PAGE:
With the dust from the November election now settling, Republicans managed to pick up a handful of legislative seats, but head into the coming session almost hopelessly outnumbered by their Democrat colleagues. This year finds a large number of newly elected GOP members, to whom I offer some constructive words of wisdom.
10. OF THE PEOPLE, BY THE PEOPLE — Humility is a quality for which you should constantly strive. You will be offered goodies and inducements from influence-seekers. These will be offers of free trips to Hawaii or other international locales; fancy dinners; golf at fancy resorts–all of which leads to voter cynicism. It’s okay to reject stuff!
9. TALK TO THE PEOPLE ABOUT WHAT MATTERS — Focus your speeches, releases, and social media efforts on challenging what the Democrats, who are in control, are doing. No one cares to hear about your authoring innocuous bills that don’t move the needle. Welcome to the loyal opposition–speak out!
8. FACE IT, YOU’RE GOING TO GET BIG — Of course in the Capitol everyone will treat you like you are the state’s version of royalty. And this could make your head grow big. But as a more practical matter it is a well known fact that newly elected legislators actually get physically larger, putting on the pounds Someone told me it’s like an average of around 20-25 pounds, which is no laughing matter. It’s not a complicated formula: MORE SITTING + LESS EXERCISE + CONSTANT ACCESS TO ALCOHOL AND FOOD = GIRTH EXPANSION. So the practical advice–use the stairs in the Capitol, and if you are hitting multiple receptions, save that drink and those munchies for the last one.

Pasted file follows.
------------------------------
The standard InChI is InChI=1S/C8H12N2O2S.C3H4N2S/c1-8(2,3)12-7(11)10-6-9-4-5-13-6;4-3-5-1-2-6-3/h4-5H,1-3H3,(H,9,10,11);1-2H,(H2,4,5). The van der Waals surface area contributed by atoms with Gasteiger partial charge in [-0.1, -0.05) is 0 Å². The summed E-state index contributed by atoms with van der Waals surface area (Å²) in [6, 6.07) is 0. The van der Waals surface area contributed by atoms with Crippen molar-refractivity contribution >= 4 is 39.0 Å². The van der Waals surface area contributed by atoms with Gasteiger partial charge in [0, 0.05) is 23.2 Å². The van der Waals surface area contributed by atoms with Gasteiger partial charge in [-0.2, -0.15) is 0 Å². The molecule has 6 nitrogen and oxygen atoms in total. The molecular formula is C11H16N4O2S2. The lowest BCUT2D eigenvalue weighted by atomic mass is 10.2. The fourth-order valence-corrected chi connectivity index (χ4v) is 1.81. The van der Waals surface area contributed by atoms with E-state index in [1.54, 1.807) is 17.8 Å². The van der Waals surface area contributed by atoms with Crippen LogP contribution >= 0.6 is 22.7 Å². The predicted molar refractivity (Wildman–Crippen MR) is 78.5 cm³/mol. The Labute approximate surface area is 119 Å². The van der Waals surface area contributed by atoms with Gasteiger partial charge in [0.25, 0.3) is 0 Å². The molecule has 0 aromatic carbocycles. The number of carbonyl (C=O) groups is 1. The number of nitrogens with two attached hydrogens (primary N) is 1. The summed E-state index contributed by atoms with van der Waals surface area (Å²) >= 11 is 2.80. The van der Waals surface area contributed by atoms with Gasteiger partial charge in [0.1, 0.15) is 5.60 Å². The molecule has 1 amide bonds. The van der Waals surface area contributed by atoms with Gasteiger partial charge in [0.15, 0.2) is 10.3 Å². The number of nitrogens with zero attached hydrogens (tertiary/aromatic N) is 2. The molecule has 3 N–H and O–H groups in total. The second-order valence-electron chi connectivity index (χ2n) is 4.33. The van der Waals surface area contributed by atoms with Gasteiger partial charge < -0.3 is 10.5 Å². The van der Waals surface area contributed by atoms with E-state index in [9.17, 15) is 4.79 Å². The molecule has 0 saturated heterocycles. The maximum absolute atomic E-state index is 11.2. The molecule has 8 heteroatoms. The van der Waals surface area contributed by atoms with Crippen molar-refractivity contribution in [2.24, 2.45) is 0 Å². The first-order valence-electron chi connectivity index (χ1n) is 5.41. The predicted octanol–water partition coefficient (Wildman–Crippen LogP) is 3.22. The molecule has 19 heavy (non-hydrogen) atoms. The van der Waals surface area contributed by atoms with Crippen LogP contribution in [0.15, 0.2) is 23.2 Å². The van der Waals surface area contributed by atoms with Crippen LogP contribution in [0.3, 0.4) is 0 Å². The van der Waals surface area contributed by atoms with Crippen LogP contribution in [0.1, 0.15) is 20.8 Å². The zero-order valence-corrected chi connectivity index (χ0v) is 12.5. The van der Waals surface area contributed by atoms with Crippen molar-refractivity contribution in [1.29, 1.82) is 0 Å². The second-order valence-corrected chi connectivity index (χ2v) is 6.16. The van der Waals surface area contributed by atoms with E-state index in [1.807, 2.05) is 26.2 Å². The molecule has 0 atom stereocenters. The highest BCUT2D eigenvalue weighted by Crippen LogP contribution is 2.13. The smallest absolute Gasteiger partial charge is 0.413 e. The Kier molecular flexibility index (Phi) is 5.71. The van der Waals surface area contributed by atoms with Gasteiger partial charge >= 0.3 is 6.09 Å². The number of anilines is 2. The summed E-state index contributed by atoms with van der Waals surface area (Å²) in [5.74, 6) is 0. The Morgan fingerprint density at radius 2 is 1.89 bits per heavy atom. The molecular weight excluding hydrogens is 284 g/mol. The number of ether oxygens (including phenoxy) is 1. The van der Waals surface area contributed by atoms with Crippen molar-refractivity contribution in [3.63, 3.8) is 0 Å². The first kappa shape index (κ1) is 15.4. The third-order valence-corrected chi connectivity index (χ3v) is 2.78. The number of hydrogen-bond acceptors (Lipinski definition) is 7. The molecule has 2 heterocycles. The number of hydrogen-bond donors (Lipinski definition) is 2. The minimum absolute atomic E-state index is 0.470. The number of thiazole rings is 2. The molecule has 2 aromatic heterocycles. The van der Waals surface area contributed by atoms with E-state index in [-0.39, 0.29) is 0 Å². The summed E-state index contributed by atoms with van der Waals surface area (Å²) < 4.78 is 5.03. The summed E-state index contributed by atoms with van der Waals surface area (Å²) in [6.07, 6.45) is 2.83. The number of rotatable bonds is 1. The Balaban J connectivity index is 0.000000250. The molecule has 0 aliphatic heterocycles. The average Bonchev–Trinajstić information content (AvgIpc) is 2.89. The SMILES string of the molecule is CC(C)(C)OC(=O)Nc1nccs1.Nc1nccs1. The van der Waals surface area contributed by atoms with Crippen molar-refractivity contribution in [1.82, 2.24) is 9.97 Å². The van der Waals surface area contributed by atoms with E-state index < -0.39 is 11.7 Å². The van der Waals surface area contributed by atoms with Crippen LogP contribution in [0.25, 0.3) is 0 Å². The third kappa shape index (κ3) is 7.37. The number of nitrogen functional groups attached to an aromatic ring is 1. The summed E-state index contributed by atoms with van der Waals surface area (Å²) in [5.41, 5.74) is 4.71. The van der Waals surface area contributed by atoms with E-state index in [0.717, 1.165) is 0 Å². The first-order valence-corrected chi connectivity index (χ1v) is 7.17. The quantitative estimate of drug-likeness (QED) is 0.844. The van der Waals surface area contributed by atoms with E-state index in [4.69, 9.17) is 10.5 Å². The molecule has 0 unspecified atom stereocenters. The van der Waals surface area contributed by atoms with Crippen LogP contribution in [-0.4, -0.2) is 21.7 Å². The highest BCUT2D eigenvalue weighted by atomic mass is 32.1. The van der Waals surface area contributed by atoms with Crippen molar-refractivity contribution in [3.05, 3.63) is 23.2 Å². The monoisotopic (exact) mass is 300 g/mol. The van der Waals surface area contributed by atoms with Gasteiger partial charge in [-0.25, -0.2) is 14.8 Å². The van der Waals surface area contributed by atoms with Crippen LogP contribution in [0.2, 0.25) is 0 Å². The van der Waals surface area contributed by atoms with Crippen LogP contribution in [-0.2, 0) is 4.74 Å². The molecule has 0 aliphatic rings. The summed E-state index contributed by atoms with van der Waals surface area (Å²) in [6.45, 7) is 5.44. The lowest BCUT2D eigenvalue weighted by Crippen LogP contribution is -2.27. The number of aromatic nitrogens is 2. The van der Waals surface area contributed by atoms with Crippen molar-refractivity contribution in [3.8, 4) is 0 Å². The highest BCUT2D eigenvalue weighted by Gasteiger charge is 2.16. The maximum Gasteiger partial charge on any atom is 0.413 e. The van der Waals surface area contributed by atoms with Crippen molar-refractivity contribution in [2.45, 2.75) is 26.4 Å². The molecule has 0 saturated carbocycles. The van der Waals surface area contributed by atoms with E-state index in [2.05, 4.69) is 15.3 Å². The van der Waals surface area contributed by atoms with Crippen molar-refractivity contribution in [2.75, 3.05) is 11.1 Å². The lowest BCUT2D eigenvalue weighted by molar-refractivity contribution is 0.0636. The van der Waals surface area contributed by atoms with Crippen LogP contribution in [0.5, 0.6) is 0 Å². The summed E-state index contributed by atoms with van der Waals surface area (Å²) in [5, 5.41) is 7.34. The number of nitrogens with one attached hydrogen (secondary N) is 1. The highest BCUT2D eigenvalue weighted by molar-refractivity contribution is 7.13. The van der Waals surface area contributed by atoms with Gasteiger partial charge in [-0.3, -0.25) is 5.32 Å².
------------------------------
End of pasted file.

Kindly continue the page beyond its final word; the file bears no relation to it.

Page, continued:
7. KNOW YOUR COLLEAGUES — While it may seem like all of your new Democrat colleagues are all the same (the best analogy may be that school of Moonfish in Finding Nemo), you might actually be surprised that they each have their own names. A number of years ago I was hanging around at a legislator’s home in Sacramento, who was entertaining a bunch of his fellow legislators, and there was a discussion around the backyard fireplace about that day’s floor session. It was kind of painful having a five-year incumbent using physical characteristics to describe one of his Assembly colleagues because he simply did not know his name. Perhaps have your staff put together flash cards to help you remember. The benefits of knowing all of those Democrats by name may seem unclear, given that they all vote like they are part of the Borg, but there is merit in not looking stupid.
6. SO CALLED BI-PARTISAN COOPERATION IS A ONE WAY STREET — Some of you (especially those that served in local elected office) may be arriving to the Capitol seeking to work with your Democrat colleagues towards mutual policy goals. You will very quickly learn that bipartisanship in Sacramento is really just about the need of the Democrats to get YOUR vote to raise taxes–or getting you to channel your inner liberal and use the power of government to pick winners and losers (such as raising car taxes on the people, unrepresented by lobbyists, to then redistribute that money to businesses, represented by lobbyists, to give them regulatory relief–true example). I can think of no example to share with you of bipartisan cooperation in Sacramento leading to smaller, leaner state government (except maybe when the recession forced cuts).